The latest road trip to Germany and Switzerland – well, fly drive trip to be precise – got off to an excellent start when, without a quibble, the MAC concession at Stansted airport exchanged the bottle of Studio Fix foundation I had bought back in April, the last time I was passing through. The item was out of its money back period, but they let me swap it for an eye pencil and a peachy crème lipstick called - rather inappropriately for a dissatisfied customer ready to do battle - “Shy girl”. As things turned out, I didn’t even have to play my “Just so you know, the sales assistant who colour matched me was orange” card, which I was keeping up my sleeve in case there was any argy bargy about the suitability of the shade her colleague had recommended.
So anyway, as ever I will split my trip posts into the travel-related and the (somewhat) perfume-related, adding further subdivisions as the mood takes me. Without further ado, here are some of the things that struck me this time round...
The demise of soap
Now you may say that this observation is old hat... Because of course for some time now hotels have quietly been replacing individual tablets of guest soap with wall-mounted dispensers: one over the sink and one over the bath, if they remember. There is clearly a massive cost saving to the hotelier by not having to replace used soap tablets on a daily basis - or in my case, used and unused stolen ones. However, on this trip I noticed a further worrying development, namely the substitution of loose shower wash bottles for cakes of soap or wall-mounted soap dispensers. By substitution I mean just one bottle plonked in the sink area somewhere. I find this move concerning, because the wall-mounted dispensers have been specially developed to be suitable for all body parts, including hair, while shower crème is just shower crème, and it feels decidedly odd to squeeze out a bit to wash your hands. The whole principle of shower crème is predicated on its usage being confined to the shower, otherwise it should be called...well..."wash basin creme". So that bothered me.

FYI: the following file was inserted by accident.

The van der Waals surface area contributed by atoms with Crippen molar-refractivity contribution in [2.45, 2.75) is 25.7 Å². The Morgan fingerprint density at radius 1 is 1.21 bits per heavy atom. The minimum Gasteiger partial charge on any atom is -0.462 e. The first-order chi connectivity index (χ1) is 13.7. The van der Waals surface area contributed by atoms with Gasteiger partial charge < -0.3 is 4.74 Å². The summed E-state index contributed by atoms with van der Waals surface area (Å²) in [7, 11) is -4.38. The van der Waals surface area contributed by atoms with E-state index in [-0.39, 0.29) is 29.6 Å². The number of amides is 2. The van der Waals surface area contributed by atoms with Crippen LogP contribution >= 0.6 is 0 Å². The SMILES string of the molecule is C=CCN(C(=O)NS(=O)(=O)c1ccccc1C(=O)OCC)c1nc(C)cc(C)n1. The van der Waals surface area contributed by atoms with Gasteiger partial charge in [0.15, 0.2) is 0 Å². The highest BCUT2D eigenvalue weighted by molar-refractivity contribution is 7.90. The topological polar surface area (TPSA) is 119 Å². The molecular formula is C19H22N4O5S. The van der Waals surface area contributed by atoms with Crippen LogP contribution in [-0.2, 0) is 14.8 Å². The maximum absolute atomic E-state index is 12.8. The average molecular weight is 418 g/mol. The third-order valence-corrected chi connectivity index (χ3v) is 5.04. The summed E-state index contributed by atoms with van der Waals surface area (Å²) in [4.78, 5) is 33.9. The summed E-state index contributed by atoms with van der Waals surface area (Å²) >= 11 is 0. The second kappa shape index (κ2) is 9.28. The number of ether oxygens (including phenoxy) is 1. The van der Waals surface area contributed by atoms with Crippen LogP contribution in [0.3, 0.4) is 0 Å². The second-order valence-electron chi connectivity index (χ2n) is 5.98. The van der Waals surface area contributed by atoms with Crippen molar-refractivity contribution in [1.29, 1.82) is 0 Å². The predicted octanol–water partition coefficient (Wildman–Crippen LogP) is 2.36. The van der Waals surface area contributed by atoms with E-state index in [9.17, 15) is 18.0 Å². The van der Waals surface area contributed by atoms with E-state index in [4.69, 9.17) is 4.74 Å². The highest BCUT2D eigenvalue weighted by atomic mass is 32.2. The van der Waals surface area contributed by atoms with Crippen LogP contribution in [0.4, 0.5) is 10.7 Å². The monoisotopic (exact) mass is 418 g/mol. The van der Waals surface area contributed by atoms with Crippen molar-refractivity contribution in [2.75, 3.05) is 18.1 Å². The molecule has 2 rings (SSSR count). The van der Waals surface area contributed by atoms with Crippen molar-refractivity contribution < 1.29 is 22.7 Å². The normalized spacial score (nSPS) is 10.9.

Over-zealous extractor fans
Okay, so I am not disputing the important role of ventilation in a windowless bathroom, but I was particularly struck on this trip by the relentless efficiency with which extractor fans kicked in in my hotel en suites, droning on for a good ten minutes after I had vacated the area. That is in itself annoying enough, but someone could really do with inventing an “intelligent” extractor fan - you know, like those windscreen wipers that sense when and how hard it is raining and switch themselves on automatically to the appropriate setting. By the same token, there is an urgent need for extractor fans that sense you weren’t prompted to use the bathroom by an urgent need of your own, but in fact only nipped in for five seconds to brush your hair or powder your nose. Quite literally. Currently, the extractor fan is – acoustically speaking – a decidedly blunt instrument.
Minibars as the new wardrobes